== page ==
By his own admission, then, the appearance of homosexuality in literature significantly predates the emergence of homosexual literature. If Woods had stuck to this position and simply compiled a catalog of, well, let's call them "homosexual and homosocial moments in literature," then his book wouldn't find itself mired in a definitional conundrum. But as suddenly as he raises the issue, he sidesteps it by informing readers that "homosexual people have been involved in the retrospective creation of a culture of our own which is to say, the appropriation of disparate cultural products and producers, and the elaboration of a fiction: that of a continuous `male love' tradition" extending from classical Greece to the contemporary Western world. While this is certainly true, it's also true that ex post facto acts of appropriation don't constitute an ongoing, generation-to-generation tradition. What Woods seems to argue is that if the relationship between successive appearances of homosexuality in literature wasn't causal, it was at least circumstantialbut, alas, it's precisely that distinction which distinguishes a tradition from a mere catalog of appearances, which is what, prior to the mid-nineteenth century, writing about homosexuality was.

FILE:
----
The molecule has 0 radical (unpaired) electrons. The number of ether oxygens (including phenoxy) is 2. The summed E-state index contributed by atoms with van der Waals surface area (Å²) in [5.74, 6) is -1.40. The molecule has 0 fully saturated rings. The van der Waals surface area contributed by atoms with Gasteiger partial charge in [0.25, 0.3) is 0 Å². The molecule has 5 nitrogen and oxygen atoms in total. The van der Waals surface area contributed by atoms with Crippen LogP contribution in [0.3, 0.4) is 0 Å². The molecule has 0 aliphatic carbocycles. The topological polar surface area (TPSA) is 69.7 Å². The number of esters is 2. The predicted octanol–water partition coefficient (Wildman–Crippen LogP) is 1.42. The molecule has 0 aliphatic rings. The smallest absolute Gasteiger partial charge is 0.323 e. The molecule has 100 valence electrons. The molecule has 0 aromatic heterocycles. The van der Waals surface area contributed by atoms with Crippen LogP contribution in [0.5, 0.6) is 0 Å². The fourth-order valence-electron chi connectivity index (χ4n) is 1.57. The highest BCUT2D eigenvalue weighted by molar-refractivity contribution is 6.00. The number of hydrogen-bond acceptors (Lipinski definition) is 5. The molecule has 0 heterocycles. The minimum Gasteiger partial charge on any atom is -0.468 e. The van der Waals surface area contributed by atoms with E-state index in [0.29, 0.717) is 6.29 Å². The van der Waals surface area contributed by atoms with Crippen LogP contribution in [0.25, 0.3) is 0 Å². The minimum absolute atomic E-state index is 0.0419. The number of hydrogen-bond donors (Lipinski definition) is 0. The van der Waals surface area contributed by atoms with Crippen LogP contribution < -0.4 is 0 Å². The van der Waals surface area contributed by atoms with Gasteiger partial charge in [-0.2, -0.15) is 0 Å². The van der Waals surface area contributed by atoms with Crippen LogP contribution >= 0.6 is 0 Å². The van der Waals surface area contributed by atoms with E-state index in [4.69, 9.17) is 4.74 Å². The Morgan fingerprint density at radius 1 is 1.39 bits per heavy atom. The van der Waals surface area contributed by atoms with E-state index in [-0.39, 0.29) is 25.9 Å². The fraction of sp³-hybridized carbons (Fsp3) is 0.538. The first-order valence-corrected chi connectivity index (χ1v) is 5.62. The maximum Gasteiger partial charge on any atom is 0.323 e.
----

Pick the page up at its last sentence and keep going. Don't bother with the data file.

Admittedly, my dispute with Woods over the nature of a tradition could be seen as nothing more than a quibble: If a critic decides to proffer a selection of gay books in chronological order, does it matter whether the resulting work is called a history or a catalog? It probably doesn't, but it would help if the books included were actually gay books. And so we come to the second question: What makes a book gay? The established answer to that question has long been that a gay book is written by a gay author or about gay characters. While there are more than a few acknowledged problems with this definition, it does narrow a field that could easily become hopelessly large, vague, and unmanageable. But such strictures are too narrow for Woods's purposes, and so, applying revisionist techniques, he expands the already problematic by-or-about definition of gay writing to include "any literary material which has anything to say about matters which we now think of as pertaining to gender roles and to the spectrum of sexual experience." This is tantamount to saying that if you look hard enough, then just about any text can be said to be a gay textand believe me, Woods looks hard enough.